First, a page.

Fiona Carey blogs about her time with the Coalition for Collaborative Care’s co-production team.
New times at the Coalition for Collaborative Care. With NHSE’s publication of Universal Personalised Care, and the plan to make personalised, patient-centred care business as usual in the NHS life, coproduction within C4CC will be represented in the future by patients and carers already ‘embedded’ in the Partner Organisations.
This probably makes sense, but a general caution is required I think. There has been much celebration, and rightly, about the NHS’s widespread ‘adoption’ of personalised care, and about its insistence that this will be at the heart of ‘everything we do’. Heavens knows, we’ve spent long enough trying to make it so. But having a plan for a thing isn’t the same as having the thing in place. It won’t be done until it’s done. And with the massive problems caused by staff shortages, it’s hard to see a painless swift roll-out of such a huge, if important, initiative. It is fantastically important to bear in mind that adopting a widespread initiative doesn’t in itself actually deliver the changes it aims to engender. It won’t be in place until every patient has a good experience, has the best available care, has the best possible outcome, every time.
I’ve been thrilled to work with The Coalition for Collaborative Care since its inception, and proud to have been part of an organisation that has not only championed but modelled co-production. The organisation was established by a group of people absolutely committed to the idea that people with long term conditions – and who necessarily have lots of experience of services – have probably got a pretty good idea about what those services ought to look like, and that they should be working with and alongside healthcare professionals on an equal footing. ‘We know things you don’t know. We see things you don’t see.’ It seems pretty obvious, eh?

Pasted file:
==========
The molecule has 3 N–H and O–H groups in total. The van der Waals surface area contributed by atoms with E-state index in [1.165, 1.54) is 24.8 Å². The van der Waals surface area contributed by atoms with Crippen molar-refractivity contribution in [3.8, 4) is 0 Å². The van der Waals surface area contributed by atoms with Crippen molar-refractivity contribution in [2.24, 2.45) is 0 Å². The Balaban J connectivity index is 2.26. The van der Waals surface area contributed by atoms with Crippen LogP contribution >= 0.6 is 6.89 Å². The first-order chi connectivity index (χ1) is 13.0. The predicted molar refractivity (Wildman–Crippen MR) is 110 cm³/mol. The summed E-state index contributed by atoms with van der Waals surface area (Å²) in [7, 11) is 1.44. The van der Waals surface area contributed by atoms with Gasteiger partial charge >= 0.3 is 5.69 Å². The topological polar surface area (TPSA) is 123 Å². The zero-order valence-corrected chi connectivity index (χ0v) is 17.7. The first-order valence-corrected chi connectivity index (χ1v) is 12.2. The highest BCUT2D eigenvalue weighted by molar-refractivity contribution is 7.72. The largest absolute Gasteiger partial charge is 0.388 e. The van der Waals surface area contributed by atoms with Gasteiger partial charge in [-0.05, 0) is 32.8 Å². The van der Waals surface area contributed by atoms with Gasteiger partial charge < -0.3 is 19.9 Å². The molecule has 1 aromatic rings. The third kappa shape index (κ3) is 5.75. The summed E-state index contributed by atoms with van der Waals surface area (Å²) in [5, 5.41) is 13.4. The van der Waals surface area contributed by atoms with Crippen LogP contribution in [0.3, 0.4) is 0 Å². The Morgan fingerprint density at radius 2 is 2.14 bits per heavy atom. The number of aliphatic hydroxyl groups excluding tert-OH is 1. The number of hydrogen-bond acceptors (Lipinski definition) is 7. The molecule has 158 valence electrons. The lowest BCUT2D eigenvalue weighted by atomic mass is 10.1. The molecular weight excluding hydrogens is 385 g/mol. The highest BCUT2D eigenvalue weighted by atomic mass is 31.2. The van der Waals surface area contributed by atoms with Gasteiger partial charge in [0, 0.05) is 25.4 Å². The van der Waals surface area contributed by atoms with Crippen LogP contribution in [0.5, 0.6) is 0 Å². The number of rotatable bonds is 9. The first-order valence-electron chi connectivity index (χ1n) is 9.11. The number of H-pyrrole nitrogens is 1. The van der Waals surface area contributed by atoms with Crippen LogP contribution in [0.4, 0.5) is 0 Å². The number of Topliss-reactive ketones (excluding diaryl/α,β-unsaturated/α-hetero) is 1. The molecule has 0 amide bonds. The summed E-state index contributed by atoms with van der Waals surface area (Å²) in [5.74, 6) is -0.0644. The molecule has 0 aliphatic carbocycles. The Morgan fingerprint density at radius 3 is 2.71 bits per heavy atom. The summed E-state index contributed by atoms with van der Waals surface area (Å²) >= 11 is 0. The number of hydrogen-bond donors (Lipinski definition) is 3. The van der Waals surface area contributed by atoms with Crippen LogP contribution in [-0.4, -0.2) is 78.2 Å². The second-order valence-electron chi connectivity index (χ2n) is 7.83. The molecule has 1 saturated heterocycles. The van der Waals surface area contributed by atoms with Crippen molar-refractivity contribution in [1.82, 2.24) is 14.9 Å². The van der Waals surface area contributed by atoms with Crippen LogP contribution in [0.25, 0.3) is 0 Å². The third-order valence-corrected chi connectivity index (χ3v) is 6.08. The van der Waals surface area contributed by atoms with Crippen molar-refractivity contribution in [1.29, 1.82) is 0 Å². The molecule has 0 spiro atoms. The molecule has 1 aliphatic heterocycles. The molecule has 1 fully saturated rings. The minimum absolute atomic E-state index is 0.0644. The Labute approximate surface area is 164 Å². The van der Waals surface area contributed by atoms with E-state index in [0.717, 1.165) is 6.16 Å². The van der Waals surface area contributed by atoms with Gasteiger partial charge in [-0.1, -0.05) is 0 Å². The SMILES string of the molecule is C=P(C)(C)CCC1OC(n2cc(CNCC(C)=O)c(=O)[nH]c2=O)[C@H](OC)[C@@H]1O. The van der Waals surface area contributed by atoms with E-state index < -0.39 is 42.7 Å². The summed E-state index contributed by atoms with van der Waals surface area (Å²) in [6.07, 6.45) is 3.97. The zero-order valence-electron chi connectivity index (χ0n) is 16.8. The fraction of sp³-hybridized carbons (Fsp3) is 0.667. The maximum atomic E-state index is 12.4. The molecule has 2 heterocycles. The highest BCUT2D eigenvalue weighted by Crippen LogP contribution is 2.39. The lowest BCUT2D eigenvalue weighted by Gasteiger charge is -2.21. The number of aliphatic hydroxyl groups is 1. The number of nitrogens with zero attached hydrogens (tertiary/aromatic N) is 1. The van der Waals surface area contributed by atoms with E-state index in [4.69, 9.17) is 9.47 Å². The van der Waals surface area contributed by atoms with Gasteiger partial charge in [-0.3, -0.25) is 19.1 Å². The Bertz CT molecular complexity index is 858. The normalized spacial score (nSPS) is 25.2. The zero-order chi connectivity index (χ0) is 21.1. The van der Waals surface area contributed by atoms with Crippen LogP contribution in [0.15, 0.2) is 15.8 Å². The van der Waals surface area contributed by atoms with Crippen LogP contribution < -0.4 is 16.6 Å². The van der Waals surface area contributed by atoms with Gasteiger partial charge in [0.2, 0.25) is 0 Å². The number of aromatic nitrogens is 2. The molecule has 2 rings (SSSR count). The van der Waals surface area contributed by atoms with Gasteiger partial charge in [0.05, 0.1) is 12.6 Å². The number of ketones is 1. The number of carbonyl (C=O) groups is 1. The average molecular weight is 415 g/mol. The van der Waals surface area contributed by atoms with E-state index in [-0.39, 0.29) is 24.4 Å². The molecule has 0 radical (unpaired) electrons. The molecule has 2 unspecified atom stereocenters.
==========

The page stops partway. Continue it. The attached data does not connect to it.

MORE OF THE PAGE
It’s earliest planners – managers, clinicians and health care professionals – were absolutely determined to put co-production at the heart of how the Coalition worked, and were talented at getting people from many difference organisations and walks of life to work together. And between us we made stuff that wasn’t just a messy compromise (always tempting, but never advisable), but that was hammered out, gleaning the best of everyone’s input, and melded it into something workable.
It hasn’t always been comfortable, but that’s one of the famous lines about co-production: if it feels comfortable, it probably isn’t co-production.
The patients and carers who came forward – often dubbed ‘experts by experience’ – were an astonishing bunch of people, with the most amazing range of skills, knowledge, expertise and – in most cases – years of experience working alongside professionals to improve services. They were vocal and sometimes they were arsey. I was daunted by their know-how, and I learnt lots from them. It was rarely ‘comfortable’, but it was positive, affirmative, we got a lot done, and we often had good fun on the way. Good grief, it’s been a privilege.